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Congestion pricing? Free buses? Monorails? How L.A.’s next mayor could change your commute

Traffic streams along the San Bernardino Freeway in downtown Los Angeles.
(Luis Sinco / Los Angeles Times)

Free and faster buses. Monorails. Streetcars in places like Hollywood and Koreatown. Staggered work schedules. Less traffic?

The next mayor could radically change how Angelenos move through traffic-choked streets and highways. Not only will the person be charged with framing the city’s near $12-billion budget, where funds for fixed potholes and crosswalks come from, but the mayor will also control four seats on the 13-member board of the Los Angeles County Metropolitan Transportation Agency. The agency, with its nearly $9-billion budget, decides how often buses run, where rails are built and how much it costs to get on them.

The city may be the nation’s capital of car culture, but pressure is building to get more people out of their emission-spewing rides. The next mayor will grapple with issues like whether to widen freeways or implement congestion pricing. And as new ways to move emerge, that person will likely make decisions about air taxis, delivery robots and even a gondola to Dodger Stadium.

While the executive role is limited in Los Angeles, the mayor has the power of his appointments to commissions and departments — and the bully pulpit to promote his agenda.

One of Mayor Eric Garcetti’s biggest wins was the passage of Measure M, a half-cent sales tax that gave Metro $120 billion in funding over four decades. He helped create Urban Movements Labs, a private-public partnership that works on speeding up adoption of new forms of mobility like air taxis and delivery robots. And he introduced Vision Zero to end pedestrian deaths, although that has fallen short of its goals.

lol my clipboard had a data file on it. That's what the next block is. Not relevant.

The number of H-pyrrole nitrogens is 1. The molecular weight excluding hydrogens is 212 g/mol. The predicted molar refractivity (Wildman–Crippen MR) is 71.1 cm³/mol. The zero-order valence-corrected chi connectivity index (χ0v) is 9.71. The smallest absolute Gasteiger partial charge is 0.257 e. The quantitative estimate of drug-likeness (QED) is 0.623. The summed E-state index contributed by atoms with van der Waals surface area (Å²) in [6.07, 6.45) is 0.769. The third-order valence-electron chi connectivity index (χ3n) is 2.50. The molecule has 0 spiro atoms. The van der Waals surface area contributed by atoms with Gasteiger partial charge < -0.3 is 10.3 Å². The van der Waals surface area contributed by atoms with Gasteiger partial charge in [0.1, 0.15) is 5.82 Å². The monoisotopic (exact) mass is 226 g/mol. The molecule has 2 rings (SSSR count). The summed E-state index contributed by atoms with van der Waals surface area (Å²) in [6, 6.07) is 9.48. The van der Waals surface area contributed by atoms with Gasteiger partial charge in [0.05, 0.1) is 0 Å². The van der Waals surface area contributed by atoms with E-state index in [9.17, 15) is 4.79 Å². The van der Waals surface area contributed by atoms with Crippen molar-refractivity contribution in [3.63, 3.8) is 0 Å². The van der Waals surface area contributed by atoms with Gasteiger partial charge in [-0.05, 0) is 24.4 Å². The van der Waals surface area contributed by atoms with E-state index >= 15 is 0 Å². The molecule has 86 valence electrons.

Who are the candidates running for L.A. mayor? Where do candidates stand on issues like homelessness, crime and Ukraine? Here’s what you need to know.

Two of the three leading candidates, Congresswoman Karen Bass and Los Angeles Councilman Kevin de León, said their top transportation priorities are to make trains and buses safer and more appealing.

Ridership on Metropolitan Transportation Authority trains and buses plummeted during the pandemic, and while it is beginning to bounce back, the number of people boarding has been sinking for a decade. Violent crime has hit alarming highs on the system, where passengers regularly report people smoking drugs, defecating on trains and using the system for shelter. Earlier this month, a homeless woman set a passenger ablaze, and at Union Station, janitors are frequently assaulted by mentally ill people living at or near the station. Metro leaders think more commuters will make the transit system safer and feel like less of a dark alley.